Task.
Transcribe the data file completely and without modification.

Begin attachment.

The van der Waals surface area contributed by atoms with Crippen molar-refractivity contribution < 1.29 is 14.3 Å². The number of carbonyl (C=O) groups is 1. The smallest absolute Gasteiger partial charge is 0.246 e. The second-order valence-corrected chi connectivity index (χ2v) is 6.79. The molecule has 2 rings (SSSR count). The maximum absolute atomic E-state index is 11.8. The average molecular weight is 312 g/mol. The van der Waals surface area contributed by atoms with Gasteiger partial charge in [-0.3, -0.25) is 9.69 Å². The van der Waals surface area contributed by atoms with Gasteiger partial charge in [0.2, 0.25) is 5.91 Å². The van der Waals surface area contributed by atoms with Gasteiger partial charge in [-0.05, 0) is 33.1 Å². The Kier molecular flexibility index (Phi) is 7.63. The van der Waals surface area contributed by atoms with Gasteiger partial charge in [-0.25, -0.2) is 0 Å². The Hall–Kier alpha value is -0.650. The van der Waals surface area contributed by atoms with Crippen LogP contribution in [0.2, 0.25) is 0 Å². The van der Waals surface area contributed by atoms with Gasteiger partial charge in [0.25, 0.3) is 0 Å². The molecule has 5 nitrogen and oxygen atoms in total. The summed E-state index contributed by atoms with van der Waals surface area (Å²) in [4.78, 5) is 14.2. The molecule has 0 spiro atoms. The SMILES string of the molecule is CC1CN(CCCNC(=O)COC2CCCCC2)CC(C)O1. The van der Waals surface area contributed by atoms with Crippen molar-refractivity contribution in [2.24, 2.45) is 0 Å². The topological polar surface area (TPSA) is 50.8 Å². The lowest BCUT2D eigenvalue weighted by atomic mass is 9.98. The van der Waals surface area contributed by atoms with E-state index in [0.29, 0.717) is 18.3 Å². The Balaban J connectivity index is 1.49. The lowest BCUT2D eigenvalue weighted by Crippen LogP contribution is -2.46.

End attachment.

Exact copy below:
The van der Waals surface area contributed by atoms with Crippen molar-refractivity contribution < 1.29 is 14.3 Å². The number of carbonyl (C=O) groups is 1. The smallest absolute Gasteiger partial charge is 0.246 e. The second-order valence-corrected chi connectivity index (χ2v) is 6.79. The molecule has 2 rings (SSSR count). The maximum absolute atomic E-state index is 11.8. The average molecular weight is 312 g/mol. The van der Waals surface area contributed by atoms with Gasteiger partial charge in [-0.3, -0.25) is 9.69 Å². The van der Waals surface area contributed by atoms with Gasteiger partial charge in [0.2, 0.25) is 5.91 Å². The van der Waals surface area contributed by atoms with Gasteiger partial charge in [-0.05, 0) is 33.1 Å². The Kier molecular flexibility index (Phi) is 7.63. The van der Waals surface area contributed by atoms with Gasteiger partial charge in [-0.25, -0.2) is 0 Å². The Hall–Kier alpha value is -0.650. The van der Waals surface area contributed by atoms with Crippen LogP contribution in [0.2, 0.25) is 0 Å². The van der Waals surface area contributed by atoms with Gasteiger partial charge in [0.25, 0.3) is 0 Å². The molecule has 5 nitrogen and oxygen atoms in total. The summed E-state index contributed by atoms with van der Waals surface area (Å²) in [4.78, 5) is 14.2. The molecule has 0 spiro atoms. The SMILES string of the molecule is CC1CN(CCCNC(=O)COC2CCCCC2)CC(C)O1. The van der Waals surface area contributed by atoms with Crippen molar-refractivity contribution in [2.24, 2.45) is 0 Å². The topological polar surface area (TPSA) is 50.8 Å². The lowest BCUT2D eigenvalue weighted by atomic mass is 9.98. The van der Waals surface area contributed by atoms with E-state index in [0.29, 0.717) is 18.3 Å². The Balaban J connectivity index is 1.49. The lowest BCUT2D eigenvalue weighted by Crippen LogP contribution is -2.46.